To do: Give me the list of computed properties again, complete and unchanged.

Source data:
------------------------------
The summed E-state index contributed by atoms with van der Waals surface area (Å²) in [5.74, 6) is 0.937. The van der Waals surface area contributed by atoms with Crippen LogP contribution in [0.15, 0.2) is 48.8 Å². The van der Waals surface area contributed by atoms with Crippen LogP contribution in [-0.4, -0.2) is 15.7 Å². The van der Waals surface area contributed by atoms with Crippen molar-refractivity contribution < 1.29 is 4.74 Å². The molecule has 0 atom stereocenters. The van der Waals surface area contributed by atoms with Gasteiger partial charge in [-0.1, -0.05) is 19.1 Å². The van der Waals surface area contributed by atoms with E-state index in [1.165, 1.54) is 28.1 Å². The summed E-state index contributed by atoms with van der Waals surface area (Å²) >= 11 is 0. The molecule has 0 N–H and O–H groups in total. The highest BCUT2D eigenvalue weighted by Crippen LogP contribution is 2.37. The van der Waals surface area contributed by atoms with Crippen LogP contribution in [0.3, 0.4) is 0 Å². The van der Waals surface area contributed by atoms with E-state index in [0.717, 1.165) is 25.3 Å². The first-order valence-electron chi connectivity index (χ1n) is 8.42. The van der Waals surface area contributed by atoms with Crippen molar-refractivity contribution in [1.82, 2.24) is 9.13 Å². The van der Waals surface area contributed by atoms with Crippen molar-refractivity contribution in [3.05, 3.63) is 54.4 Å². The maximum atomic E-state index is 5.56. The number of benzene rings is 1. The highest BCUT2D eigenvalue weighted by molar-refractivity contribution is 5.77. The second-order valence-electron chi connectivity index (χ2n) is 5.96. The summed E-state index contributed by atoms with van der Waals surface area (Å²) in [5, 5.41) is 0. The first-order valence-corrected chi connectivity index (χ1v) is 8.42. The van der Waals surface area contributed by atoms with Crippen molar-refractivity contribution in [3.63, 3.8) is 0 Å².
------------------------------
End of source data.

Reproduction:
The summed E-state index contributed by atoms with van der Waals surface area (Å²) in [5.74, 6) is 0.937. The van der Waals surface area contributed by atoms with Crippen LogP contribution in [0.15, 0.2) is 48.8 Å². The van der Waals surface area contributed by atoms with Crippen LogP contribution in [-0.4, -0.2) is 15.7 Å². The van der Waals surface area contributed by atoms with Crippen molar-refractivity contribution < 1.29 is 4.74 Å². The molecule has 0 atom stereocenters. The van der Waals surface area contributed by atoms with Gasteiger partial charge in [-0.1, -0.05) is 19.1 Å². The van der Waals surface area contributed by atoms with E-state index in [1.165, 1.54) is 28.1 Å². The summed E-state index contributed by atoms with van der Waals surface area (Å²) >= 11 is 0. The molecule has 0 N–H and O–H groups in total. The highest BCUT2D eigenvalue weighted by Crippen LogP contribution is 2.37. The van der Waals surface area contributed by atoms with Crippen LogP contribution in [0.3, 0.4) is 0 Å². The van der Waals surface area contributed by atoms with E-state index in [0.717, 1.165) is 25.3 Å². The first-order valence-electron chi connectivity index (χ1n) is 8.42. The van der Waals surface area contributed by atoms with Crippen molar-refractivity contribution in [1.82, 2.24) is 9.13 Å². The van der Waals surface area contributed by atoms with Crippen molar-refractivity contribution in [3.05, 3.63) is 54.4 Å². The maximum atomic E-state index is 5.56. The number of benzene rings is 1. The highest BCUT2D eigenvalue weighted by molar-refractivity contribution is 5.77. The second-order valence-electron chi connectivity index (χ2n) is 5.96. The summed E-state index contributed by atoms with van der Waals surface area (Å²) in [5, 5.41) is 0. The first-order valence-corrected chi connectivity index (χ1v) is 8.42. The van der Waals surface area contributed by atoms with Crippen molar-refractivity contribution in [3.63, 3.8) is 0 Å².